One bid was received for petroleum products, from Gardner Oil, and was approved. For road materials, the county approved all the bids received, because, as County Auditor Jackie Skinner explained, it was more cost effective for the county to use firms on the south end of the county for work in that region, and firms in the north end, likewise. For the bid for hauling materials, the commissioners voted the same way.

Another agenda item was to award a bid for the grant administration for a FEMA-funded drainage project for Colmesneil ISD.

Skinner said that only one bid was received, from Lankford Community Management Services, and said their proposal was “very reasonable.”

The commissioners approved Lankford as the administrator on the project, with their costs coming in at $125 per hour, and their services not to exceed 5% of the project’s cost. 

The commissioners also approved an item for amending artwork or wall decorations for the Tyler County Courthouse.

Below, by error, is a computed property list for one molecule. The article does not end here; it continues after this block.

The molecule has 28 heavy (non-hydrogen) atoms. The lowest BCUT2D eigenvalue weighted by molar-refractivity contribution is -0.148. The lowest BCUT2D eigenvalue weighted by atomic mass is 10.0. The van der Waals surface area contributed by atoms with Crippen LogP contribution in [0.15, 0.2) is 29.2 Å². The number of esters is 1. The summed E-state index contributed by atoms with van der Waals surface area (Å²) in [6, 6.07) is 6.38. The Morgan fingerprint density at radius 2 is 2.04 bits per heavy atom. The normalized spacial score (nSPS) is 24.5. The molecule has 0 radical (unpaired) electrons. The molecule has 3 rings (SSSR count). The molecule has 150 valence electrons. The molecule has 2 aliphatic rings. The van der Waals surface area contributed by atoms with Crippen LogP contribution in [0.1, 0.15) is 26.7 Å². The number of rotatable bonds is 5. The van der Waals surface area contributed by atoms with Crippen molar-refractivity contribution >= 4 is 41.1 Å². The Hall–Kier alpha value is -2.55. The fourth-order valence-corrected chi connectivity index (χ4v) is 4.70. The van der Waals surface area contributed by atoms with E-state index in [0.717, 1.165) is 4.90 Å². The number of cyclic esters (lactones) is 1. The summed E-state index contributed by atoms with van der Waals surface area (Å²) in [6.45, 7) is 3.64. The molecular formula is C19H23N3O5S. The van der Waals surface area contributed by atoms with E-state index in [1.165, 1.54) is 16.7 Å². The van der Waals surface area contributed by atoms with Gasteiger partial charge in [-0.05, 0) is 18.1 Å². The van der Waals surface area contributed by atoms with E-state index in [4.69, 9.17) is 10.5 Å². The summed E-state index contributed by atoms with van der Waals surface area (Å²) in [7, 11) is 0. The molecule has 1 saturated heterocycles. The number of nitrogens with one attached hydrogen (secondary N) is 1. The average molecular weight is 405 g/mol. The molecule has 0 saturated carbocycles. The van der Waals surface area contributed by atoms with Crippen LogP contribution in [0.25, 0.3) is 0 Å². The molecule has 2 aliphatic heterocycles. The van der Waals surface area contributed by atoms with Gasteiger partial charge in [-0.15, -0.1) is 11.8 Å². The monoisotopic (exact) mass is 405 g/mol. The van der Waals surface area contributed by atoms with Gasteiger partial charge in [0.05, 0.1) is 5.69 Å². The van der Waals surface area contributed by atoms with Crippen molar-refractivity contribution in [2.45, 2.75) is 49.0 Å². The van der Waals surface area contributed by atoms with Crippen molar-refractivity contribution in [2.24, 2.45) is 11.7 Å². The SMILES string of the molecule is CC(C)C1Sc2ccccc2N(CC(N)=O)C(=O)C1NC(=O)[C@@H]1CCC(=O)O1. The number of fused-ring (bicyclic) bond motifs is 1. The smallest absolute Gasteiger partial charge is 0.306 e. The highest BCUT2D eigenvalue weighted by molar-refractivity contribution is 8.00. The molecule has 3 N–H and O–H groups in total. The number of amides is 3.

Pct. 2 Commissioner Stevan Sturrock spoke about the item and said there needed to be an amendment made to state the decorations need to include a note that they can include sitting elected officials. 

This item was approved to be in compliance with the Tyler County Historical Commission’s requirements for the restored courthouse’s appearance and décor.

There is another special-called meeting of the commissioners court scheduled for Friday, April 29, at 9 a.m. Among the three items for consideration is the Lakeland Ranch Section Two plat application.

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Updated property tax info available